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More Than a Word

January 19, 2022

By: Jillian Kuhlmann

When describing her district’s process for approaching how they were going to do strategic planning differently, Kelly Coffin kept bringing it back to the people.

“It’s very important that those closest to the work are those setting the direction,” said Coffin, assistant superintendent of innovation and strategic initiatives at Farmington Public Schools in Michigan.

Instead of a traditional hierarchical approach, stakeholders from throughout the learning community were invited into the district’s strategic planning process – from students and educators to community members and parents. While the district has a mission and a vision for what they want, Coffin stresses that “those closest to the work know where we need to start, and they have the credibility with the community to move it forward.”

Rosheen Hunter, a fifth-grade teacher in the district, can clearly illustrate the difference between what Farmington is doing now versus how things have been rolled out in the past.

“For past initiatives, I wasn’t as involved. I was just given a binder and told, ‘We’re starting this.’ All the teachers, we felt like we had no say in what happened – and it’s so different this time,” said Hunter, who is in her 25th year of teaching and serves on the teaching and learning committee. “Our groups are diverse. My committee includes parents, community members and high school students. I like that it’s people who are with the kids all the time. When reaching out to get people on my team, I can say that I’m the co-leader and you’ll be working with me. That’s been exciting for teachers.”

Providing a way for meaningful engagement for everyone is part of the district’s work to create a culture of equity and innovation – and to be clear about what they mean when they’re talking about it.

“We’re doing a lot of work as a community to understand what we mean by equity and innovation to try to develop a common understanding,” said Coffin. “We’ve done a lot of work historically in Farmington around equity, but if people misunderstand the information, or compartmentalize it, we can justify staying the same.”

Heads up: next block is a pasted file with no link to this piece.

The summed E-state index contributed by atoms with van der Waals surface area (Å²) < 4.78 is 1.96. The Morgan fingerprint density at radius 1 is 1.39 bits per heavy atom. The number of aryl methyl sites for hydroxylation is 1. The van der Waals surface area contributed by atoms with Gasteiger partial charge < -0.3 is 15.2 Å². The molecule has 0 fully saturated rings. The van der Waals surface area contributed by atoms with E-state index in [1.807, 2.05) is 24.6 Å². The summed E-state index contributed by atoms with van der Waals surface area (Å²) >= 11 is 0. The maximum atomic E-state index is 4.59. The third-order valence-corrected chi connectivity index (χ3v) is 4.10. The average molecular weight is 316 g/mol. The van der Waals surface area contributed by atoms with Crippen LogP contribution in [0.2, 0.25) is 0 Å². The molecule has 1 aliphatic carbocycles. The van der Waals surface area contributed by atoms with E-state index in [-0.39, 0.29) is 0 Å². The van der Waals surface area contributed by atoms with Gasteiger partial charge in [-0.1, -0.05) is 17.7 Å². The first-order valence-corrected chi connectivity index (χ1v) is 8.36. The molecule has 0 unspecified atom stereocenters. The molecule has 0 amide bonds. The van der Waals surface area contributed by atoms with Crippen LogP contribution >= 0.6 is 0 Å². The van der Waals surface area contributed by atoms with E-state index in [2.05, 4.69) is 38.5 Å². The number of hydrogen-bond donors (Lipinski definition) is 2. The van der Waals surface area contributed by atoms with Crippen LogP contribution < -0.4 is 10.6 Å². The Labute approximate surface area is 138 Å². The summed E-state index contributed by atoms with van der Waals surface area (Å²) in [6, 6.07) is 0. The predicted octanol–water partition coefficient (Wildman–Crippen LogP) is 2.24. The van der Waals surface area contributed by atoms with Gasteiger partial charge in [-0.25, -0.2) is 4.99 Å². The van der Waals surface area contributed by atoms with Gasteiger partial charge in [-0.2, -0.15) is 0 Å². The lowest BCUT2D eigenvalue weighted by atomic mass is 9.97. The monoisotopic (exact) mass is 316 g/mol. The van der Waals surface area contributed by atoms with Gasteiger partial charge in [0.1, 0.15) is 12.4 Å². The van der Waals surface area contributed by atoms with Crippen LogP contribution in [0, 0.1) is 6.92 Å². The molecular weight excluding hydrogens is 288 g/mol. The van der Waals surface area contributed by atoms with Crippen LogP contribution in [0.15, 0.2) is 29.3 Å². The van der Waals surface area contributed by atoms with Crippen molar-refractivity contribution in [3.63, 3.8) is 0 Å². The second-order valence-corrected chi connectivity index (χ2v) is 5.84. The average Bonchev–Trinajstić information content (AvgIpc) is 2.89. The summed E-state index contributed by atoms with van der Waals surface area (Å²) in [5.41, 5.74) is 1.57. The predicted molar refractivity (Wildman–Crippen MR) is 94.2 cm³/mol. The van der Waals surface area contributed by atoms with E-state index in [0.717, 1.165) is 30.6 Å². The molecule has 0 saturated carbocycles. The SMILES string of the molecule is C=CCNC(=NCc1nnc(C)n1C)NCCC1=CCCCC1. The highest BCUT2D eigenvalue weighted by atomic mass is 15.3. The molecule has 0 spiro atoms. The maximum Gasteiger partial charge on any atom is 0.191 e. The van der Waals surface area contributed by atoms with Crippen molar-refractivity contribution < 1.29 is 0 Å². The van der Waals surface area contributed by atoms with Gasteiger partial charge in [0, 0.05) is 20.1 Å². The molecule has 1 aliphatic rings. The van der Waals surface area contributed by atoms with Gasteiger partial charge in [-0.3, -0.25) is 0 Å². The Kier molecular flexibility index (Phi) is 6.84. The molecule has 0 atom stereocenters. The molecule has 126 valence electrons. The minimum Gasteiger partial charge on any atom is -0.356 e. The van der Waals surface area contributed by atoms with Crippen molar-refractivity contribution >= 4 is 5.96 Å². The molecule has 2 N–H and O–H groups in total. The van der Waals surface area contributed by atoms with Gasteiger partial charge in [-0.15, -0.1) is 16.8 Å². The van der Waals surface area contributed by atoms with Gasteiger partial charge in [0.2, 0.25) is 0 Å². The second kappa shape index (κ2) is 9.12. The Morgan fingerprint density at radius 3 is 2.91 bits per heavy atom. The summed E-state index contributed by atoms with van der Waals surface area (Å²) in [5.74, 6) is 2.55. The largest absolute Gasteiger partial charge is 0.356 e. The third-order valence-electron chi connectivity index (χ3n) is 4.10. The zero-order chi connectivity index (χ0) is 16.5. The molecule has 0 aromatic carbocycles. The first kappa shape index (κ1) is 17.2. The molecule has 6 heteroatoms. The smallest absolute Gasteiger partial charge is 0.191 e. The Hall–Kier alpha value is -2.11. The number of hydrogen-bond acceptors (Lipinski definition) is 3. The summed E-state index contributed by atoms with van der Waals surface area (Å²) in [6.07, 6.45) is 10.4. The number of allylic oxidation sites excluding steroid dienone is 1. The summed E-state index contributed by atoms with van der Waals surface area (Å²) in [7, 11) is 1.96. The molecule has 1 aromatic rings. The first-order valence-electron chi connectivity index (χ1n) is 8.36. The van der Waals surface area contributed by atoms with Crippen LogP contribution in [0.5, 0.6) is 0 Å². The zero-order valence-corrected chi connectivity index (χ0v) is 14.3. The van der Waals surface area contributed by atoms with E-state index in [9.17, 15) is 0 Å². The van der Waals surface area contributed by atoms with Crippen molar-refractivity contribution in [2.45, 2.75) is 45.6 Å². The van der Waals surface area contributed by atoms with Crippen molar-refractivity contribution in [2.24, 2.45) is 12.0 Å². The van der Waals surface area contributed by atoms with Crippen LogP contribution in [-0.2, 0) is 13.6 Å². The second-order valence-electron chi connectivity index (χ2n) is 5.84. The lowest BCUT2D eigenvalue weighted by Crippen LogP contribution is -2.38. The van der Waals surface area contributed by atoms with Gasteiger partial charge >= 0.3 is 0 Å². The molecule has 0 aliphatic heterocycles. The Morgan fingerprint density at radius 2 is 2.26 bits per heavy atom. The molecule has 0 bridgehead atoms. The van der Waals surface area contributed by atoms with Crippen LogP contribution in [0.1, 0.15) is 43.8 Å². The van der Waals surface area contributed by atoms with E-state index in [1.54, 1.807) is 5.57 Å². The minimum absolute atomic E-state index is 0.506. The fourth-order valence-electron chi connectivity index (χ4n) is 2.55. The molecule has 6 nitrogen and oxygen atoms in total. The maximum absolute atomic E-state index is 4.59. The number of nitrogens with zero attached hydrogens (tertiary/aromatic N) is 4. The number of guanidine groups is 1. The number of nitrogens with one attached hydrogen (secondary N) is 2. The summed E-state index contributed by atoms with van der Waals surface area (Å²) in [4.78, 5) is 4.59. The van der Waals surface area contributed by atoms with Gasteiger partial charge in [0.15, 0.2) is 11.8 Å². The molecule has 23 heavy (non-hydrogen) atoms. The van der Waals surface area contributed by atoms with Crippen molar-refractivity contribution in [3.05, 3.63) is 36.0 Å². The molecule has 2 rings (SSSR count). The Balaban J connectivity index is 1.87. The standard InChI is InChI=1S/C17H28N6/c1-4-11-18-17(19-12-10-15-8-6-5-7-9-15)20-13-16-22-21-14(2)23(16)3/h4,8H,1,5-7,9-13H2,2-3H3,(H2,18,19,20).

Because staying the same isn’t an option. Serving some learners well but not others, hearing from the same stakeholders instead of finding ways to include all voices, not challenging the way things are done because that’s the way they’ve always been done – none of these are options. Not for districts like Farmington Public Schools and not for KnowledgeWorks. We’re a learning organization that supports learning organizations in their work to create systems of teaching and learning that are equitable and student-centered.

And lately, we’ve been learning a lot.

Rethinking learner profiles in support of more human-centered classrooms

Learner profiles – a snapshot of student strengths and challenges, their interests, passions and aspirations – are one of the many tools we encourage educators to co-create with their students. They’re a way to help students and teachers gain a greater understanding of a learner’s strengths, what they’re passionate about and where they may need more support.

But they’re also a place where our own biases and expectations impact the process.

Dr. Akuoma Nwadike, president of Inclusivity Education, recently partnered with KnowledgeWorks to facilitate conversations with our Leading Change Professional Learning Community to help rethink the way we use learner profiles.

“How do we address bias in what a learner profile does, or how it is upholding some of the same detriments – telling students what they are or aren’t,” said Dr. Akuoma. “We need the context behind some of these things. It’s not just an inventory.”

How can you get started co-creating learner profiles in your classroom?
Start here >

It is vital to layer questions of how a teacher’s identity and biases can come into play in the classroom on top of the traditional learner profile process in order to create a space where students feel comfortable bringing their whole selves. It’s not just about uncovering students’ interests. It’s about the why behind those interests and how their experiences have shaped how they answer these kinds of questions. For Dr. Akuoma, that’s a critical consideration – especially if there is a disparity between an educator’s experiences and their student’s experiences.